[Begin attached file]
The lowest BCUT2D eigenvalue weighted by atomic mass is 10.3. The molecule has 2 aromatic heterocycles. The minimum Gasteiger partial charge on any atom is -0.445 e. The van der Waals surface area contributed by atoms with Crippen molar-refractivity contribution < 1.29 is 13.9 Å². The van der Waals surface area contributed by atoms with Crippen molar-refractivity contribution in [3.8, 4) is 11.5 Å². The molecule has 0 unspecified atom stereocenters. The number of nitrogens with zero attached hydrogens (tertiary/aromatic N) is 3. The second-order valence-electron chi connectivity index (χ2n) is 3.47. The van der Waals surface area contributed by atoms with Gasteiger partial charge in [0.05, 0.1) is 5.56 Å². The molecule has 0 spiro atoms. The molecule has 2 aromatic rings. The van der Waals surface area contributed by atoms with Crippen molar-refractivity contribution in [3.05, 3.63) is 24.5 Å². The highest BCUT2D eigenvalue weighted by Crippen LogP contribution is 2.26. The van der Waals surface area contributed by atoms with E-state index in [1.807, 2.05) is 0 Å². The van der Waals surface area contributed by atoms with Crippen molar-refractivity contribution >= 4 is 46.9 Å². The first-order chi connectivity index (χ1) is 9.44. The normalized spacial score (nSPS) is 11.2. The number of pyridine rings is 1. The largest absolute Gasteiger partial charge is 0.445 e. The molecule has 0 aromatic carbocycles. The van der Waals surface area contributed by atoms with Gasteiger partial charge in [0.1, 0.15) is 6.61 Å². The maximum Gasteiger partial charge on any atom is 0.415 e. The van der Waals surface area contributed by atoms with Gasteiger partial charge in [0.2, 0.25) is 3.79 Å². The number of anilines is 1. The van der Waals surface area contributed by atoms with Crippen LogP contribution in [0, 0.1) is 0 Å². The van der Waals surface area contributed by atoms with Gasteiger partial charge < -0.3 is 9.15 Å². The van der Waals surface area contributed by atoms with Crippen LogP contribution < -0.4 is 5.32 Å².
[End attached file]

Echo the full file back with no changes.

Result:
The lowest BCUT2D eigenvalue weighted by atomic mass is 10.3. The molecule has 2 aromatic heterocycles. The minimum Gasteiger partial charge on any atom is -0.445 e. The van der Waals surface area contributed by atoms with Crippen molar-refractivity contribution < 1.29 is 13.9 Å². The van der Waals surface area contributed by atoms with Crippen molar-refractivity contribution in [3.8, 4) is 11.5 Å². The molecule has 0 unspecified atom stereocenters. The number of nitrogens with zero attached hydrogens (tertiary/aromatic N) is 3. The second-order valence-electron chi connectivity index (χ2n) is 3.47. The van der Waals surface area contributed by atoms with Gasteiger partial charge in [0.05, 0.1) is 5.56 Å². The molecule has 0 spiro atoms. The molecule has 2 aromatic rings. The van der Waals surface area contributed by atoms with Crippen molar-refractivity contribution in [3.05, 3.63) is 24.5 Å². The highest BCUT2D eigenvalue weighted by Crippen LogP contribution is 2.26. The van der Waals surface area contributed by atoms with E-state index in [1.807, 2.05) is 0 Å². The van der Waals surface area contributed by atoms with Crippen molar-refractivity contribution >= 4 is 46.9 Å². The first-order chi connectivity index (χ1) is 9.44. The normalized spacial score (nSPS) is 11.2. The number of pyridine rings is 1. The largest absolute Gasteiger partial charge is 0.445 e. The molecule has 0 aromatic carbocycles. The van der Waals surface area contributed by atoms with Gasteiger partial charge in [0.1, 0.15) is 6.61 Å². The maximum Gasteiger partial charge on any atom is 0.415 e. The van der Waals surface area contributed by atoms with Gasteiger partial charge in [0.2, 0.25) is 3.79 Å². The number of anilines is 1. The van der Waals surface area contributed by atoms with Crippen LogP contribution in [0, 0.1) is 0 Å². The van der Waals surface area contributed by atoms with Gasteiger partial charge < -0.3 is 9.15 Å². The van der Waals surface area contributed by atoms with Crippen LogP contribution < -0.4 is 5.32 Å².